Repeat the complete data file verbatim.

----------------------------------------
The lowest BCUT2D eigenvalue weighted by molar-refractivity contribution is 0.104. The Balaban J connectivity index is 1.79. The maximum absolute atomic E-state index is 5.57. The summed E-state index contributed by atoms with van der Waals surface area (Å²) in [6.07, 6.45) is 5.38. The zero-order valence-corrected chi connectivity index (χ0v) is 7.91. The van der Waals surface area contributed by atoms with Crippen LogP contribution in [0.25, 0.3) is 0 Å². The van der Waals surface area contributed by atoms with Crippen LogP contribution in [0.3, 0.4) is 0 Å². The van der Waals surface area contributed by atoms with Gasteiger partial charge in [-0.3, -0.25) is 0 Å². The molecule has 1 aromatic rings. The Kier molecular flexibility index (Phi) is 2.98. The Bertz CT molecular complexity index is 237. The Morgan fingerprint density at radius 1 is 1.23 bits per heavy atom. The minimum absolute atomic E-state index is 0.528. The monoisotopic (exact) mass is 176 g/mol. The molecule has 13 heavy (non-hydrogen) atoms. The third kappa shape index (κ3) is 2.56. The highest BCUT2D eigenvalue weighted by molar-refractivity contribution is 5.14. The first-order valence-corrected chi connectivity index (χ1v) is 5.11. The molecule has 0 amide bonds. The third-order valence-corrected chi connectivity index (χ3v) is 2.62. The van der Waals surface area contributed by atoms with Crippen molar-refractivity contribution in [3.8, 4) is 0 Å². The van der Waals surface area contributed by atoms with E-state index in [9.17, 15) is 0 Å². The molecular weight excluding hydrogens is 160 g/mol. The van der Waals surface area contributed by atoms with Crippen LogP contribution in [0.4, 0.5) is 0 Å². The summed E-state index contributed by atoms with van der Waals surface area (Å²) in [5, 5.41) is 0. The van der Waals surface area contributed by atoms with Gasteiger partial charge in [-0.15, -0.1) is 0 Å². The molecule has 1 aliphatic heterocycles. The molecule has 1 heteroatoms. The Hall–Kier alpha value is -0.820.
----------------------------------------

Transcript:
The lowest BCUT2D eigenvalue weighted by molar-refractivity contribution is 0.104. The Balaban J connectivity index is 1.79. The maximum absolute atomic E-state index is 5.57. The summed E-state index contributed by atoms with van der Waals surface area (Å²) in [6.07, 6.45) is 5.38. The zero-order valence-corrected chi connectivity index (χ0v) is 7.91. The van der Waals surface area contributed by atoms with Crippen LogP contribution in [0.25, 0.3) is 0 Å². The van der Waals surface area contributed by atoms with Crippen LogP contribution in [0.3, 0.4) is 0 Å². The van der Waals surface area contributed by atoms with Gasteiger partial charge in [-0.3, -0.25) is 0 Å². The molecule has 1 aromatic rings. The Kier molecular flexibility index (Phi) is 2.98. The Bertz CT molecular complexity index is 237. The Morgan fingerprint density at radius 1 is 1.23 bits per heavy atom. The minimum absolute atomic E-state index is 0.528. The monoisotopic (exact) mass is 176 g/mol. The molecule has 13 heavy (non-hydrogen) atoms. The third kappa shape index (κ3) is 2.56. The highest BCUT2D eigenvalue weighted by molar-refractivity contribution is 5.14. The first-order valence-corrected chi connectivity index (χ1v) is 5.11. The molecule has 0 amide bonds. The third-order valence-corrected chi connectivity index (χ3v) is 2.62. The van der Waals surface area contributed by atoms with Crippen molar-refractivity contribution in [3.8, 4) is 0 Å². The van der Waals surface area contributed by atoms with E-state index in [9.17, 15) is 0 Å². The molecular weight excluding hydrogens is 160 g/mol. The van der Waals surface area contributed by atoms with Crippen LogP contribution in [0.4, 0.5) is 0 Å². The summed E-state index contributed by atoms with van der Waals surface area (Å²) in [5, 5.41) is 0. The van der Waals surface area contributed by atoms with Gasteiger partial charge in [-0.15, -0.1) is 0 Å². The molecule has 1 aliphatic heterocycles. The molecule has 1 heteroatoms. The Hall–Kier alpha value is -0.820.